37
Decision No 14015 states that some provisions of Law No 2538/97 are compatible, in derogation from Article 87 EC, with the common market up to a maximum of GRD 158 672 billion.

38
It must be observed that that decision does not relate to the aid schemes covered by the contested decision.

39
In those circumstances, it must be held that Decision No 14015 does not affect the validity of the contested decision.

40
It is therefore appropriate to reject the third limb of the first plea and, consequently, the plea in its entirety.

The second plea, alleging infringement of Article 87(1) EC

The first limb of the second plea, alleging misapplication of the private investor or creditor principle

41
First, the Hellenic Republic complains that the Commission wrongly concluded that the settlement of debts by the ABG under Article 5 of Law No 2237/94 does not comply with the private investor or creditor principle.

42
It states that in 1994 certain circumstances, including the collapse of the Soviet Union, to which most Greek agricultural produce was sent, meant that many agricultural cooperatives were unable to pay their debts.

43
The Hellenic Republic explains that the ABG sought to enable the cooperatives to survive, in order to recover the sums lent and to continue to provide the cooperatives with banking services by receiving the commissions and remuneration relating to them.

44
It maintains that the ABG’s important role in the agricultural sector in Greece requires that bank to take account of major sectorial parameters in its decisions and to protect its reputation as principal lender in the sector. According to the Hellenic Republic, it is very doubtful that a private bank could have rescheduled the debts of the agricultural cooperatives to the same extent as the ABG.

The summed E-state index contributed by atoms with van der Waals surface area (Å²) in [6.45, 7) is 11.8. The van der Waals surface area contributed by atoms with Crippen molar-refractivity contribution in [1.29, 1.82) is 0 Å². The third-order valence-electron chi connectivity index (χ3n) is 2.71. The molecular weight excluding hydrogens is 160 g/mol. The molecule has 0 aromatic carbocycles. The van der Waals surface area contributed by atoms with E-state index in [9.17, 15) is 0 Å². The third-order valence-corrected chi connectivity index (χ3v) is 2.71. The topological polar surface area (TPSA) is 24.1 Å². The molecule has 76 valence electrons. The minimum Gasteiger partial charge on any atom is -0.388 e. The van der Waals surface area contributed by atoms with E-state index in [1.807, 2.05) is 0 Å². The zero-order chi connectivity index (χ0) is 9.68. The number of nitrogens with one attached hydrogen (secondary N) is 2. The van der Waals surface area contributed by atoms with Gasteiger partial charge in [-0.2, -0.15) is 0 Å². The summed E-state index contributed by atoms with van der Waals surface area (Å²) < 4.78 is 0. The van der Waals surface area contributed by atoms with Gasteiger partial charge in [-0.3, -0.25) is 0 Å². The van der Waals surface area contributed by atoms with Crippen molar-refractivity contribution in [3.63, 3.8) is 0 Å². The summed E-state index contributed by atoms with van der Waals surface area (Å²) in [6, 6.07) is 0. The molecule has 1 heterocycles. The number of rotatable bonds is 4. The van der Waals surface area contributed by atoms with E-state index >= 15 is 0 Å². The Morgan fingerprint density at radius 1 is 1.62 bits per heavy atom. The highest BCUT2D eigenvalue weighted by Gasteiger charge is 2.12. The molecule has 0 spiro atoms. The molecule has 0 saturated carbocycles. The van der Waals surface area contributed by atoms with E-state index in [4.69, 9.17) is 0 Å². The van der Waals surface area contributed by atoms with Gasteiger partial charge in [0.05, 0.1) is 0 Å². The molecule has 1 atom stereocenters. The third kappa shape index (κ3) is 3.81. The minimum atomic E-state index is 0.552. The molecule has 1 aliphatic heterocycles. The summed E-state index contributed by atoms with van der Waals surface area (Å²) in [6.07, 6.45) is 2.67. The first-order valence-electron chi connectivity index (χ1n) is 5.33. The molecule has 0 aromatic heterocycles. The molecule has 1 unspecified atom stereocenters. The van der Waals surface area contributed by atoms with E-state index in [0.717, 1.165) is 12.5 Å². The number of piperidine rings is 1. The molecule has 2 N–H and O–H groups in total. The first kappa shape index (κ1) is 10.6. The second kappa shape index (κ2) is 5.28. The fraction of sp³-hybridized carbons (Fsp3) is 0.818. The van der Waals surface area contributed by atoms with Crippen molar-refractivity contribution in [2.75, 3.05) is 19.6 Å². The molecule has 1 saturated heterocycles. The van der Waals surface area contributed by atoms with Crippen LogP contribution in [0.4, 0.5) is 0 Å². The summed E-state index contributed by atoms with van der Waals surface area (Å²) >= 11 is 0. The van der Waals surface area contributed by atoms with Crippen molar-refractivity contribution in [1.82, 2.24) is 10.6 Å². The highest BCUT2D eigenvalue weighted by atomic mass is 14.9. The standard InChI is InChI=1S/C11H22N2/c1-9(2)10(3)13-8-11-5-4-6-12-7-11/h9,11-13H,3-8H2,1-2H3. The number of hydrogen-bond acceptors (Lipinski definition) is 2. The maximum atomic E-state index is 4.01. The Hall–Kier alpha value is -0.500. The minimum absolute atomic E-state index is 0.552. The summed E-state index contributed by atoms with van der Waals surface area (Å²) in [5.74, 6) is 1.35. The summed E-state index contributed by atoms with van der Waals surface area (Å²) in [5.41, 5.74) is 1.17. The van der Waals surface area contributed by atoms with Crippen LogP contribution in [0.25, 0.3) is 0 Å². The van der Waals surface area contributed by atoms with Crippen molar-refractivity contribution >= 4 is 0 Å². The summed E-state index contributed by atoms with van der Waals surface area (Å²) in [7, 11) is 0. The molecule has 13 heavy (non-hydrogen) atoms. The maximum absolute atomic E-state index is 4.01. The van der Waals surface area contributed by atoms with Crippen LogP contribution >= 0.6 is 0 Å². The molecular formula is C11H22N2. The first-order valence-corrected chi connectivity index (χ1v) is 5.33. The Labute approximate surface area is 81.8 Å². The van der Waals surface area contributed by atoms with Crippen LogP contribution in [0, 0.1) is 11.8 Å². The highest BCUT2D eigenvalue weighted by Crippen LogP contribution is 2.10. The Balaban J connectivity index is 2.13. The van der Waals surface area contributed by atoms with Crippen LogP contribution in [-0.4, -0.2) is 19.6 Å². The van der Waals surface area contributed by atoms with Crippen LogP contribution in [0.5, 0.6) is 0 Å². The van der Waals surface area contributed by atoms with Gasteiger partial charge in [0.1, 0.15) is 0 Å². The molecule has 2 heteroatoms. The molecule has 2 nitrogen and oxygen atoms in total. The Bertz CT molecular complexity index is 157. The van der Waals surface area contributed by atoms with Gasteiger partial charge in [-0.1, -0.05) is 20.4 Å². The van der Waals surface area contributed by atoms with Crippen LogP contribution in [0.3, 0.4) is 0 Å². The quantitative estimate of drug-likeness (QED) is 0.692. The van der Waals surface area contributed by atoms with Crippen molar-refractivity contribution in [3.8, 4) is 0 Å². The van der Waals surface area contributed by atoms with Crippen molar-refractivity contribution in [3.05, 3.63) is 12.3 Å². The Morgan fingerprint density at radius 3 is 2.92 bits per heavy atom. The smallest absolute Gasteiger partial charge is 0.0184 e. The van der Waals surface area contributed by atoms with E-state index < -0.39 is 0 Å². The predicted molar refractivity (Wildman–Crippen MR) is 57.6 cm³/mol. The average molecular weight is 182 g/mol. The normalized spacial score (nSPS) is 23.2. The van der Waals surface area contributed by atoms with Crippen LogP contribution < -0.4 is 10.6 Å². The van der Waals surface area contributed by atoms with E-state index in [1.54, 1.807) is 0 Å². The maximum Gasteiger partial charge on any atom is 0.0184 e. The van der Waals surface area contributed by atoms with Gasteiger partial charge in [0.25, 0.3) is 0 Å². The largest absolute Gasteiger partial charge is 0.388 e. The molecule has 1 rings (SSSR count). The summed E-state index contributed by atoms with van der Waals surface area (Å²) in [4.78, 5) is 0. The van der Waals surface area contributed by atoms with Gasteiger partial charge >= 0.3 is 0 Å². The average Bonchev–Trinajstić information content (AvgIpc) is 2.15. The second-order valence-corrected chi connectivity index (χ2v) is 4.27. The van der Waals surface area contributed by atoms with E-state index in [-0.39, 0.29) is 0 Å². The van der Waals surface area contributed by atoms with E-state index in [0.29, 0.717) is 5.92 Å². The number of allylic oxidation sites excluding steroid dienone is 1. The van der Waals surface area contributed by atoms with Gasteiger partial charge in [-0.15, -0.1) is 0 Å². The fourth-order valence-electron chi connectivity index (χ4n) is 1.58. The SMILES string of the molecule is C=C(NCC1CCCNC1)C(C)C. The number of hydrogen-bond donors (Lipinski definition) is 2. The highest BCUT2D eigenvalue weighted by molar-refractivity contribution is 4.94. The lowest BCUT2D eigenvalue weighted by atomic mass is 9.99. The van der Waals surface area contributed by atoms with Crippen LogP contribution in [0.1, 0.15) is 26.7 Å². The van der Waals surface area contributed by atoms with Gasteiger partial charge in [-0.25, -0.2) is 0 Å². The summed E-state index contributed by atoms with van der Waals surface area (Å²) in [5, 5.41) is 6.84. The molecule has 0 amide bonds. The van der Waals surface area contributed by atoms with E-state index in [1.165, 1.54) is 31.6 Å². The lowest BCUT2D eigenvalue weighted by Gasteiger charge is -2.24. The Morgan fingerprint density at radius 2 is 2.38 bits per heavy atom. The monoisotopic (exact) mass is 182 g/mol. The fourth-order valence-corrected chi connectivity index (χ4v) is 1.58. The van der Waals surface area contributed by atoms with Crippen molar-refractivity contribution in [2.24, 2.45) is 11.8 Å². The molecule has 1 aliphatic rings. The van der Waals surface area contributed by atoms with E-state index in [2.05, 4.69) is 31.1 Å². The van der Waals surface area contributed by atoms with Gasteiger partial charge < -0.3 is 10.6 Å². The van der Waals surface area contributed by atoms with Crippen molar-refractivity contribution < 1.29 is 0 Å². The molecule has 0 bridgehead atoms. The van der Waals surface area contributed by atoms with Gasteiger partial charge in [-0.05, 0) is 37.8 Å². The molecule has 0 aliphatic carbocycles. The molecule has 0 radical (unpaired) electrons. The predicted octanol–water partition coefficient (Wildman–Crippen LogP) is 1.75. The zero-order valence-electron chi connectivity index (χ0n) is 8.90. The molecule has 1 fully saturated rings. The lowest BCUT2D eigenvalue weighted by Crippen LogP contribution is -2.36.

45
With regard to the AGNO cooperative, the Hellenic Republic considers that, contrary to the view held by the Commission, the ABG could accept the personal assets of AGNO’s members as security against the risk of the cooperative’s insolvency.

46
In that regard, it may be observed that Article 5 of Law No 2237/94 establishes debt rescheduling terms which are very favourable to the borrower. As the Advocate General observes in point 126 of his Opinion, it is very difficult to imagine that a private bank operating under normal market conditions would agree to a three-year period of grace and an interest rate of 50% of the market rate as provided for in that article.

47
It is also apparent from the arguments put forward by the Hellenic Republic that the ABG cannot act solely in its own commercial interest, as a private bank would do, but must take account of the broader interests in its decisions.

48
In those circumstances, the Hellenic Republic has not established that the Commission misapplied the private investor criterion with regard to the rescheduling of debts by the ABG under Article 5 of Law No 2237/94.

49
So far as concerns the specific case of the AGNO cooperative, it need only be observed that, in the light of the circumstances of the case, namely that the AGNO cooperative was in financial difficulties, that it had already benefited from the measures under Laws Nos 2008/92, 2198/94 and 2237/94 and that it was unable to offer adequate security for the settlement of its debts, the Commission was entitled to find that the ABG did not act as a private investor when it rescheduled the debts of that cooperative under Article 5 of Law 2237/94.